"Which one is it?" The Empress demanded.

"I've got working sensors. He doesn't,” Doug pointed out.

"Maybe so,” she said, “Either way, fix it. We'll take out that city as soon as we've got navigation back and working perfectly. If we're gonna conquer these people, we need good navigation so's we don't slam into a planet on our way outta this godforsaken system."


Lili was back in her room. The dinner rush was done and she was early for a change. Jenny walked in. "Ah, you remembered!" Jenny exclaimed.

"Uh, what did I remember? I forget."

"Very funny. It's movie night, Roomie!"

"Oh. Yeah."

"Look, I got it all set up. MacKenzie will meet us there. Wear something, uh, not something you cook in." she suggested.

"You're assuming I want to do this."

"Well, sure. It'll be fun."

"Jenny, I have someone."

"You have dreams, Lili. It's about time you went out with someone real. And real yummy. C'mon."

"Jenny, I just want to – "

"Go to sleep, right? I hear you talking in your sleep, you know. It's Doug this, and Doug that. And I'm glad you have a really active fantasy life. But don't you think you need an active reality life?"

Lili stared at her. "I, um, I don't wanna do anything I, uh, don't wanna do."

"Of course not,” Jenny said, “Whatever the heck that means. I'm sure Aidan will be a perfect gentleman. Unless of course you decide you don't want him to."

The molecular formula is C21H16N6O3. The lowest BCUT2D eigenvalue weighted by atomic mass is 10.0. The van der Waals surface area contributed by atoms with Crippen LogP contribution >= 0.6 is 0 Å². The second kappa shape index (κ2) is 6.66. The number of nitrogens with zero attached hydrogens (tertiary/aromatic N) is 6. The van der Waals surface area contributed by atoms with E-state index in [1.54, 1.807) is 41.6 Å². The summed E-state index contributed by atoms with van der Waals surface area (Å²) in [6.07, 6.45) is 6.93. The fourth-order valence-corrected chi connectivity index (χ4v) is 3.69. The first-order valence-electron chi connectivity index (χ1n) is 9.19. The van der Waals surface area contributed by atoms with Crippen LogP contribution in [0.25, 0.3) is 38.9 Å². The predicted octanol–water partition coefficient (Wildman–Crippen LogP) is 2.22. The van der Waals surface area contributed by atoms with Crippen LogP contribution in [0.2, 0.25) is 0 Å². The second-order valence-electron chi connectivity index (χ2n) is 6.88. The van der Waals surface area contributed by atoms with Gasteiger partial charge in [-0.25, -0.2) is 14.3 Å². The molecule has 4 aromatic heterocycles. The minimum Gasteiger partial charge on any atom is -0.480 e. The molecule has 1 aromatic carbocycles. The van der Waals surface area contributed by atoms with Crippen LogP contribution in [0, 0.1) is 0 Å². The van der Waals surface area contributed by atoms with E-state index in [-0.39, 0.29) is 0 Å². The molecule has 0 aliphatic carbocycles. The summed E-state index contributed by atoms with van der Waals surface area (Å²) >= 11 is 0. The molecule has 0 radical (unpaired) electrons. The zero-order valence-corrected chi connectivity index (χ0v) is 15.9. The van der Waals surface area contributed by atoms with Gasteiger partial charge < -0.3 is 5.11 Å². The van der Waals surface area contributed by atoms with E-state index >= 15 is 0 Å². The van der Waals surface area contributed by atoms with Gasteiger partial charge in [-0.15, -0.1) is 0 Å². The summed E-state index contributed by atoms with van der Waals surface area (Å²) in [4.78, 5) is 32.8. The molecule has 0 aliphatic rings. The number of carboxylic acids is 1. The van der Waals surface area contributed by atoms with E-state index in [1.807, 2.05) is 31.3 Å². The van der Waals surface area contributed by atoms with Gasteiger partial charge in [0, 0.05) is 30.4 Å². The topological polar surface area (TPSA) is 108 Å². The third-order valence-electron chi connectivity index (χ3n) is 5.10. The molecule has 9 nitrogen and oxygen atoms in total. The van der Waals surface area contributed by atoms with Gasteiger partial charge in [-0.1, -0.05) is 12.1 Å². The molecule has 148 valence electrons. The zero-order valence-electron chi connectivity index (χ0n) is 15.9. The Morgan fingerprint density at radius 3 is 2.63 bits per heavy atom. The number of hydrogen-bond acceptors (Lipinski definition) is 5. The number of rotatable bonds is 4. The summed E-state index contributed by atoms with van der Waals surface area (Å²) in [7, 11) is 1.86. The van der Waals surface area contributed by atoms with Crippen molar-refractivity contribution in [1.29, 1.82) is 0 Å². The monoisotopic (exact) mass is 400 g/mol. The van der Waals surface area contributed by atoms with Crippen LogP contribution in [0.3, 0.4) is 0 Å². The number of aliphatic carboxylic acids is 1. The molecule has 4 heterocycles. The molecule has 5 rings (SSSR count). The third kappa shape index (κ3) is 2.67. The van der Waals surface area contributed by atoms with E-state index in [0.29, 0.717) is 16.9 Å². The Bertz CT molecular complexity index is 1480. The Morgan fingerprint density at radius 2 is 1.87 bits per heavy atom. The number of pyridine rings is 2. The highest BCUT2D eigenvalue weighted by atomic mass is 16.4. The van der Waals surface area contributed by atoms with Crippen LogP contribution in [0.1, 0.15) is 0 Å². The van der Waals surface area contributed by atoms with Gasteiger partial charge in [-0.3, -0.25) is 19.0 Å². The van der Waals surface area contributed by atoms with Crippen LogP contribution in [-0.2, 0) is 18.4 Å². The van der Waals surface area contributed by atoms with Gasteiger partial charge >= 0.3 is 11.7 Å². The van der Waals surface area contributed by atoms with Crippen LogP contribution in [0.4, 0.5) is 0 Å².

"You better not have given him any expectations,” Lili said.

"Not a one. It's just a movie! Have some fun,” Jenny rummaged in the closet. "Here. Wear this."

It was the sapphire dress. "Uh, no,” Lili said, taking out grey slacks and a purple turtleneck.

"Oh, c'mon. Show the poor guy something,” Jenny said.

"No. If you want me to come with you at all, I wear this. Mmmmkay?"

"Okay. But don't come crying to me if it doesn't work for you."


"Almost ready." First Minister Chawev said, “You collected good data, my son."

"Father, I still object,” Treve said.

"Duly noted." the father replied. "But we are going ahead anyway."


Movie Night was sparsely attended. MacKenzie greeted Jenny and Lili but he was not alone. "Lili, you remember Brian Delacroix, right?" he asked.